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Activity Binding in Windows Workflow Foundation

  • January 31, 2007
  • By Rachel Wireman
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Putting It All Together

Now, it is time to see all your hard work in action. You can modify the Main method in Program.cs in your console application to prompt the user for a first and last name, like so:

Console.Write("First Name:  ");
string firstName = Console.ReadLine();
Console.Write("Last Name:  ");
string lastName = Console.ReadLine();

Now, you must add the user input to a dictionary object that you will pass to the CreateWorkflow method. (For more information regarding dictionary objects, please see MSDN.) The CreateWorkflow method is overloaded to include a signature that allows the passing of a dictionary object as a parameter to be made available to the workflow. The names of the dictionary entries correspond to the names of the workflow's properties. Note the code in the red boxes:

static void Main(string[] args)
    Console.Write("First Name:  ");
    string firstName = Console.ReadLine();
    Console.Write("Last Name:  ");
    string lastName = Console.ReadLine();
    Dictionary<String, Object> parameters = new Dictionary<string, object>();
    parameters.Add("WorkflowFirstName", firstName);
    parameters.Add("WorkflowLastName", lastName);
    using(WorkflowRuntime workflowRuntime = new WorkflowRuntime())
        AutoResetEvent waitHandle = new AutoResetEvent(false);
        workflowRuntime.WorkflowCompleted += delegate(object sender, WorkflowCompletedEventArgs e) {waitHandle.Set();};
        workflowRuntime.WorkflowTerminated += delegate(object sender, WorkflowTerminatedEventArgs e)
        WorkflowInstance instance = 
            workflowRuntime.CreateWorkflow(typeof(MyWorkflowConsoleApplication.MyWorkflow), parameters);

All that you have left to do now is run the application (see Figure 4).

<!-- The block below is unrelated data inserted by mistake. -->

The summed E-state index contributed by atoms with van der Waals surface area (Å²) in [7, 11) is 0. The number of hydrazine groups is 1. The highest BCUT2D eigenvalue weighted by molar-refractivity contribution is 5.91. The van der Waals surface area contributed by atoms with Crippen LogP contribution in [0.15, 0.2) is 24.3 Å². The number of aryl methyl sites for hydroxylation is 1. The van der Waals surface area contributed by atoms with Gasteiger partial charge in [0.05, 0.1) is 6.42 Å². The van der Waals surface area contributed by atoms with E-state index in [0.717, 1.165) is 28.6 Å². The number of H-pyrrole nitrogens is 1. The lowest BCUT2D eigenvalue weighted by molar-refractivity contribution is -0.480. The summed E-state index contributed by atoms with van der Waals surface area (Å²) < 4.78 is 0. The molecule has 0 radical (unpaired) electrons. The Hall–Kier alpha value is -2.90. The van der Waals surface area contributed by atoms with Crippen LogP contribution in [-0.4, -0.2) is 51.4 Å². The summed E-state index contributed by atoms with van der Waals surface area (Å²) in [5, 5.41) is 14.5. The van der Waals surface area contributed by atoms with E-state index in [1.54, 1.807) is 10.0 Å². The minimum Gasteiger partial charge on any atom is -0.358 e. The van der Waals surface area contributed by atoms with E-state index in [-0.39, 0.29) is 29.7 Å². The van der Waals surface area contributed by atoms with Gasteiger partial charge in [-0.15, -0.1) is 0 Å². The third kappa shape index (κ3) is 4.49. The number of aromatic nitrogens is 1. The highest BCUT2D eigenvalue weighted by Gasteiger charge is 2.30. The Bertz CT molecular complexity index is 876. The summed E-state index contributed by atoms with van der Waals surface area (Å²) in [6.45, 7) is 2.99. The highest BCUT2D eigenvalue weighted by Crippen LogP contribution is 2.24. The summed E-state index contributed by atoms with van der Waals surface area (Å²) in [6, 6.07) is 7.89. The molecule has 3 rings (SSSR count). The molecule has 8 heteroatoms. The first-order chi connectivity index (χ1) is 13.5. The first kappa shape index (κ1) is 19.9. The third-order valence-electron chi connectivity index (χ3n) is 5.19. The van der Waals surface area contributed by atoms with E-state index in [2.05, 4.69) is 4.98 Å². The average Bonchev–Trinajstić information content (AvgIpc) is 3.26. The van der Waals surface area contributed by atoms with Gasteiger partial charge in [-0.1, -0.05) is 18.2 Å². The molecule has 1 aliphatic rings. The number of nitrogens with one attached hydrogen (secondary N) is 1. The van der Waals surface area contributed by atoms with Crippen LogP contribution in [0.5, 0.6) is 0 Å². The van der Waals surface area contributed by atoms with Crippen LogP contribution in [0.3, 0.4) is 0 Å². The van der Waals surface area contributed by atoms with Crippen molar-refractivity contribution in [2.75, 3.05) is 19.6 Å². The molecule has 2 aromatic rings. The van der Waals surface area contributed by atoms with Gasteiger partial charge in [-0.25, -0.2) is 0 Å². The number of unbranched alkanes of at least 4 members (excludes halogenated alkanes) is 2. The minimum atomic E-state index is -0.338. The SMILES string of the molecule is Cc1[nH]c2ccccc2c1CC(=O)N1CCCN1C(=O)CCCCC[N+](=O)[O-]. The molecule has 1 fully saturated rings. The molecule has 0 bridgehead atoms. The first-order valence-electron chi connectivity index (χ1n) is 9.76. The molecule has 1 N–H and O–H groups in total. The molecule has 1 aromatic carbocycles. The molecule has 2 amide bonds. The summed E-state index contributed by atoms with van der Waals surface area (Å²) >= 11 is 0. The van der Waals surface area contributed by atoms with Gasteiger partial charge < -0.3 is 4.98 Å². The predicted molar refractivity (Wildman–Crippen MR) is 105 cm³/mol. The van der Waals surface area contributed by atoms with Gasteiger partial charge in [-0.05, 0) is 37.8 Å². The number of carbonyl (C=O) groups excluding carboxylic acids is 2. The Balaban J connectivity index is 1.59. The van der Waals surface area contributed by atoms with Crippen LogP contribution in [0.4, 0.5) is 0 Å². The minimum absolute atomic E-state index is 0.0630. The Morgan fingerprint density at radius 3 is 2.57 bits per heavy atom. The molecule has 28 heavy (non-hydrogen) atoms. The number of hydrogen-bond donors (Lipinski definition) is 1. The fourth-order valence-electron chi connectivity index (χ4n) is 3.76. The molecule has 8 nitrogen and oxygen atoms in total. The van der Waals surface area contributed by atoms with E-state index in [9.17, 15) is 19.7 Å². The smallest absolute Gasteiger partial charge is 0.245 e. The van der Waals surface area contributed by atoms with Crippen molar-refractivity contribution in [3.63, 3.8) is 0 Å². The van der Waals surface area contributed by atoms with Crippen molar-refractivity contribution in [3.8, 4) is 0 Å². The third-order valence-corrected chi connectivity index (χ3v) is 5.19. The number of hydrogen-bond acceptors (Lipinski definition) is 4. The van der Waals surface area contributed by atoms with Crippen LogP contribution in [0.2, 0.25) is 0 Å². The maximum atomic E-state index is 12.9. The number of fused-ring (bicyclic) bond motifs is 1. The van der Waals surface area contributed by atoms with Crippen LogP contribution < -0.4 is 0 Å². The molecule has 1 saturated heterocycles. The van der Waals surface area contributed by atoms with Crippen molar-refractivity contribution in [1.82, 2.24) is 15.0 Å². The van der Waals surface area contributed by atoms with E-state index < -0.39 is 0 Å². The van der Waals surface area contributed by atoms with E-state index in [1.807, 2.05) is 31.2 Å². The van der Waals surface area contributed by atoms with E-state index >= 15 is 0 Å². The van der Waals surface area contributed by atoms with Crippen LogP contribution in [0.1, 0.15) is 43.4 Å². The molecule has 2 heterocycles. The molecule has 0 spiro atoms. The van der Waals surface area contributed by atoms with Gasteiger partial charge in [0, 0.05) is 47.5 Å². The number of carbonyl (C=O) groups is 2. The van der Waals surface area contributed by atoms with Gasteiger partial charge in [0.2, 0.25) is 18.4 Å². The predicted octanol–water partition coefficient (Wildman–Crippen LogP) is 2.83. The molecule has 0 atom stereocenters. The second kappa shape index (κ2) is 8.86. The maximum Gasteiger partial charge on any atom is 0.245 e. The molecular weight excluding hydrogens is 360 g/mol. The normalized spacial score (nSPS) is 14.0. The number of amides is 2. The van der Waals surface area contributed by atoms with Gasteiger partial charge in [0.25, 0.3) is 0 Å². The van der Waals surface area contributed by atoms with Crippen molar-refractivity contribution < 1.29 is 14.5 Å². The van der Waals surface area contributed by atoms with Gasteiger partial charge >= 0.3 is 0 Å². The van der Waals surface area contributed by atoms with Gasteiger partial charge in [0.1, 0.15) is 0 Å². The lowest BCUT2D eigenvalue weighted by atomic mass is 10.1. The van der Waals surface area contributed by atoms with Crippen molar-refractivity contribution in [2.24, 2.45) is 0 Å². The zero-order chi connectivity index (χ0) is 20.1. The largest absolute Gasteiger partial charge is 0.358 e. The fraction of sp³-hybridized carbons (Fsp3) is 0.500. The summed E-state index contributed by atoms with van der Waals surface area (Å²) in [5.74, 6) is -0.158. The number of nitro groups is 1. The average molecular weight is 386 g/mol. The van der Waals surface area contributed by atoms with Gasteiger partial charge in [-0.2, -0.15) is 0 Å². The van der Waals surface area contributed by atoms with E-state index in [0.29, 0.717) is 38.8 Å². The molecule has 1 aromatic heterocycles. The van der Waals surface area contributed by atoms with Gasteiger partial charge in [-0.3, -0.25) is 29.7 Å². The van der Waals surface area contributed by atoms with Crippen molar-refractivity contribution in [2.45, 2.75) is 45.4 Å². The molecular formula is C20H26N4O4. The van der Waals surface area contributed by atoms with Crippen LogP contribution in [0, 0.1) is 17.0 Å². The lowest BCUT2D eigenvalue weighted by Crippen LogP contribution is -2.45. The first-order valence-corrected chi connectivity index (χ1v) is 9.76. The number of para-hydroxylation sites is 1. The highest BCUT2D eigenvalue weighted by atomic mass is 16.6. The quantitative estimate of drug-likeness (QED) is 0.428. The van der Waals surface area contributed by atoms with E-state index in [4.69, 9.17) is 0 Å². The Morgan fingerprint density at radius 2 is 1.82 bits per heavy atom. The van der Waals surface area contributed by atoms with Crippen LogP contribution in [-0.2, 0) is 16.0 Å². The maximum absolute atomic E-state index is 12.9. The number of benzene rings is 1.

Click here for a larger image.

Figure 4: Run GreetingActivity Application

Binding Activity Properties to Other Activity Properties

Activity binding is not limited to activity-property-to-workflow-property binding. You also can bind the dependency properties of an activity to the properties of another activity. As an example, I created another activity called LogActivity in the MyActivityLibrary project and added an instance of the activity to the workflow. This activity has two dependency properties, LogFirstName and LogLastName, which I bound to the GreetingActivity's FirstName and LastName properties in the workflow designer (see Figure 5).

Figure 5: Binding LogFirstName and LogLastName to the GreetingActivity's FirstName and LastName

I then overrode the LogActivity's Execute method, like so:

protected override ActivityExecutionStatus Execute(ActivityExecutionContext executionContext)
    Console.WriteLine(LogFirstName + " " + LogLastName + " logged in at " + DateTime.Now.ToString());
    return base.Execute(executionContext);

Those are the only changes I needed to bind the new activity's properties to the GreetingActivity's properties, which, in turn, are those retrieved by the console application. Figure 6 shows the result.

Click here for a larger image.

Figure 6: Result of LogActivity

Note: You can achieve the same result in Figure 6 by binding the LogActivity's properties directly to the properties exposed in the workflow, but this example demonstrates only how you can bind an activity to another activity.

Create Custom Activities

Dependency properties and activity binding allow a developer to create custom activities. These activities offer such seamless reusability and ease of implementation that they become indistinguishable from the out-of-the-box activities provided by Windows Workflow Foundation. In addition to binding an activity's dependency properties to workflow properties, the dependency properties also can be bound to other activities' properties. Activity binding, therefore, permits behind-the-scenes propagation of values, allowing activities and workflows to share information.

Activity binding obviously can provide value beyond the simple example presented in this article. It can add functionality to your applications by connecting the components of your workflow and by allowing top-level application code to communicate down to the activity level of a workflow.

Download the Code

Download the activity binding example here.

About the Author

Rachel Wireman (MCTS) is a developer specializing in Windows-based solutions at Crowe Chizek in Oak Brook, Illinois. Reach her at rwireman@crowechizek.com.

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